Deep within a dwindling expanse of rainforest in western Gabon, the bantering exchange of emphatic, heavy grunts and shrill cries moves steadily underneath the thick arboreal cover of Kapok Trees. The sounds reverberating throughout this evergreen ecosystem announce the arrival of a massive herd of Mandrills minutes before the first monkeys ever appear. When the first of the group's male leaders finally do emerge, the scenery of lush green vegetation suddenly showcases a distinctive spattering of vividly red snouts, bright blue cheeks, golden collars of fur, and technicolored behinds.
Behind these brilliantly colored males, dozens upon dozens of duller, smaller females follow, foraging for fruits, fungus, leaves, roots, and seeds. Sometimes, these omnivorous adults will use their dexterous hands to snatch up some small insects for an extra dose of protein and nutrients, and occasionally to catch a small mammal. While most food is devoured on the spot, large cheek pouches allow these monkeys to store some snacks for a later time if desired.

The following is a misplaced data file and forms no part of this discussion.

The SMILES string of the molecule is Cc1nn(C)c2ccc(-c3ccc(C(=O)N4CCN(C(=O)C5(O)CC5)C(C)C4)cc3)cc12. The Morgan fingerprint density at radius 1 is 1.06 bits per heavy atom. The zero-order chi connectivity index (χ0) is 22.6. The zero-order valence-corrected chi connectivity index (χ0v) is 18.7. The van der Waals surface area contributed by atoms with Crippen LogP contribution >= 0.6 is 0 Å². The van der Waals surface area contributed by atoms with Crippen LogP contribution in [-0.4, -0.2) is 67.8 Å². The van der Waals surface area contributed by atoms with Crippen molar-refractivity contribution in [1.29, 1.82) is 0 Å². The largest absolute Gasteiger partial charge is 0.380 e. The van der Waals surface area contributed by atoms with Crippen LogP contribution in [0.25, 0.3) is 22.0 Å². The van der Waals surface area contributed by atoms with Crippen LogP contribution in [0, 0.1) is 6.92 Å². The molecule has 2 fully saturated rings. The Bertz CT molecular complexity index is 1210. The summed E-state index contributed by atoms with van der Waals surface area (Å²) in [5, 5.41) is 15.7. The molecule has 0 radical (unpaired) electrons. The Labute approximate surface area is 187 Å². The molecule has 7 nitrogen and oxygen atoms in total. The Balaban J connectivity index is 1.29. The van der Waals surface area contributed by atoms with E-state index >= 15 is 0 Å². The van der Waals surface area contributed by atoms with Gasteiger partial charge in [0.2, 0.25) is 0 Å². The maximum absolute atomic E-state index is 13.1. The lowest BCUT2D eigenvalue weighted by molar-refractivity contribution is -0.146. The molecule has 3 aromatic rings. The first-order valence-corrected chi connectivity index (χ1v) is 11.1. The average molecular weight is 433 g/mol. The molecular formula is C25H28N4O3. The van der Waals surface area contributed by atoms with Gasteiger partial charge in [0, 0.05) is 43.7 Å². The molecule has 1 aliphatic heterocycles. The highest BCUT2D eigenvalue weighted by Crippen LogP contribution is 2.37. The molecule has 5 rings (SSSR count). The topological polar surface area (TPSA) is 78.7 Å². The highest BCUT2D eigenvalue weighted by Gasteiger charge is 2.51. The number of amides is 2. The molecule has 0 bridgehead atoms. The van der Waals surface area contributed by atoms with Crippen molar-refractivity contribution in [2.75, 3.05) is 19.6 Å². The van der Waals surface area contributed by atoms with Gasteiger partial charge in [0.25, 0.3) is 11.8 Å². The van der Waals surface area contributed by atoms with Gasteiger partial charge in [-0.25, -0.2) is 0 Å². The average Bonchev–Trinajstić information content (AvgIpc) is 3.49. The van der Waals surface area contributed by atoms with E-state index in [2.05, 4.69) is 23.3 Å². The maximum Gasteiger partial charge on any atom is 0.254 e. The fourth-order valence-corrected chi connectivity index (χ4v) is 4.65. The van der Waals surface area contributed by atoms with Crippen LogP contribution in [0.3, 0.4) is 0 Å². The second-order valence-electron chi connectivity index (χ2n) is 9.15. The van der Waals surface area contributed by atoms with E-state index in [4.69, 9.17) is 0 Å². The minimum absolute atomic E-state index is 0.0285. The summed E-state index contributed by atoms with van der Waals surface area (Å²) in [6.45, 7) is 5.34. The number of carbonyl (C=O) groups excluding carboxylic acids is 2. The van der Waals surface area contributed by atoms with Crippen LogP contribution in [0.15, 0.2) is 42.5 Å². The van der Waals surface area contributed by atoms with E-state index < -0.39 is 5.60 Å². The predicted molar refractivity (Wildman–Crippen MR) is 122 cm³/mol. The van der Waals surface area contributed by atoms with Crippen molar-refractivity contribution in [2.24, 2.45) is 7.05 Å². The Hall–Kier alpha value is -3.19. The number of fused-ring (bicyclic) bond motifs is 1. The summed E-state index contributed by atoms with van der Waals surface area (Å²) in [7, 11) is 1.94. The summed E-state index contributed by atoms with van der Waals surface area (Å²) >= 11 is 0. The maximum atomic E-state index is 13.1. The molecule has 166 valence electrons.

Scientists have observed well over a thousand Mandrills roving the rainforest together, but most troops only number in the hundreds - vastly populated by females and their offspring, supplemented by a collection of generally solitary males. As an extremely social animal, the world's largest monkey thrives in these large groups, often establishing home territories spanning 50-square kilometers (19-square miles). Within this area, these terrestrial creatures occupy most of their waking hours foraging for food, only abandoning the forest floor for the safety of tree branches when the sun sets over the Atlantic horizon. While pythons may stealthily slither through the canopy looking to swallow a small and vulnerable monkey, leopards present an equally if not more terrifying threat on the ground.